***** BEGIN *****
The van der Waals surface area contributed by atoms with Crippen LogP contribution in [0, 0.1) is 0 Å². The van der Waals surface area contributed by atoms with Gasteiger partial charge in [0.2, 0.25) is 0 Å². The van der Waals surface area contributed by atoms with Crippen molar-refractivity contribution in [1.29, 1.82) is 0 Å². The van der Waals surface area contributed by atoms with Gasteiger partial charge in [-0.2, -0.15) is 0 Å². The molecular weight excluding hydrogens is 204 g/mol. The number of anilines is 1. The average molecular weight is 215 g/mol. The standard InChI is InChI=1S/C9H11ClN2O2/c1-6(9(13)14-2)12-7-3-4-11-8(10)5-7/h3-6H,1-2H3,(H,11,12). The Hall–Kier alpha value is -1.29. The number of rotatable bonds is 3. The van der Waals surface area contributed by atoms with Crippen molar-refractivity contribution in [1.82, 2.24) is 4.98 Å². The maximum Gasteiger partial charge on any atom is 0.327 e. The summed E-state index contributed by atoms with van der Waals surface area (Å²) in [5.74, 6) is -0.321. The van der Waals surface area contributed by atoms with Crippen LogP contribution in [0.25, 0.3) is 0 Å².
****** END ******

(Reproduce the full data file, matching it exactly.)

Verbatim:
The van der Waals surface area contributed by atoms with Crippen LogP contribution in [0, 0.1) is 0 Å². The van der Waals surface area contributed by atoms with Gasteiger partial charge in [0.2, 0.25) is 0 Å². The van der Waals surface area contributed by atoms with Crippen molar-refractivity contribution in [1.29, 1.82) is 0 Å². The van der Waals surface area contributed by atoms with Gasteiger partial charge in [-0.2, -0.15) is 0 Å². The molecular weight excluding hydrogens is 204 g/mol. The number of anilines is 1. The average molecular weight is 215 g/mol. The standard InChI is InChI=1S/C9H11ClN2O2/c1-6(9(13)14-2)12-7-3-4-11-8(10)5-7/h3-6H,1-2H3,(H,11,12). The Hall–Kier alpha value is -1.29. The number of rotatable bonds is 3. The van der Waals surface area contributed by atoms with Crippen molar-refractivity contribution in [1.82, 2.24) is 4.98 Å². The maximum Gasteiger partial charge on any atom is 0.327 e. The summed E-state index contributed by atoms with van der Waals surface area (Å²) in [5.74, 6) is -0.321. The van der Waals surface area contributed by atoms with Crippen LogP contribution in [0.25, 0.3) is 0 Å².